In this paper, we analyse whether the characteristics of university teaching staff matter with regard to students’ performance and interest in the discipline. We use data on about 1000 students enrolled on the first-level degree course in business and economics at a mediumsized Italian university. Thanks to the random assignment of students to different teaching classes during their first year, we are able to analyse the effect that teachers with different characteristics, in terms of experience and research productivity, produce both on students’ performance, measured in terms of the grades obtained at subsequent examinations, and on courses chosen. Our results suggest that teacher quality has statistically significant effects on students’ grades in subsequent courses. These effects are also robust after controlling for unobserved individual characteristics. On the other hand, we find less clear evidence when relating teacher quality to student involvement with a subject. It emerges that research productivity does not produce a statistically significant effect on the probability of a student undertaking additional courses in a subject, while more experienced teachers have a negative impact. However, also this effect does not become statistically significant when we run separate regressions for different disciplines.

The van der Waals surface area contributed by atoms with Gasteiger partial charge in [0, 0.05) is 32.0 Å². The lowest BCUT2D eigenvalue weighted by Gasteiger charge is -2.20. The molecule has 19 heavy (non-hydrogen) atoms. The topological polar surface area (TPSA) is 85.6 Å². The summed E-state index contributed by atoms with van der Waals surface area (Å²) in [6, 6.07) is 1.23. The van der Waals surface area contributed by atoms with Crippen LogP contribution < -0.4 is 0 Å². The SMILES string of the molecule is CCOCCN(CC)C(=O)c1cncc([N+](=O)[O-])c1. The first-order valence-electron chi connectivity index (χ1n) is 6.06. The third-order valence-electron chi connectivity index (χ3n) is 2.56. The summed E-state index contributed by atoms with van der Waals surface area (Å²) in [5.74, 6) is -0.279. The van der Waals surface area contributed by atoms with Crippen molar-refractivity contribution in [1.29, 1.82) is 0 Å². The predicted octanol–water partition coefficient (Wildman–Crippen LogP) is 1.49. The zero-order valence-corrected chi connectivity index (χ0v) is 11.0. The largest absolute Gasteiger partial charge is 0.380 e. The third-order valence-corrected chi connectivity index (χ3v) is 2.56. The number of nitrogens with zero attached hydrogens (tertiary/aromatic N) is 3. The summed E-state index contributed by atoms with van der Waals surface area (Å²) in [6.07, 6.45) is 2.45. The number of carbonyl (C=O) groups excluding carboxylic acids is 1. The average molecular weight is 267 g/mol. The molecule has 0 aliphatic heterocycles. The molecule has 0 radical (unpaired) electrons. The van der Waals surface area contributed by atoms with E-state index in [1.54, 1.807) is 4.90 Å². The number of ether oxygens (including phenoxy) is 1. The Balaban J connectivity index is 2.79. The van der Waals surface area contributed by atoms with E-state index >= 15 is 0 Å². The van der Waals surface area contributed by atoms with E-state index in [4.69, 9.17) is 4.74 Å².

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|Titolo:||Does Teacher Quality Affect Student Performance? Evidence from an Italian University|
|Data di pubblicazione:||2009|
|Appare nelle tipologie:||1.1 Articolo in rivista|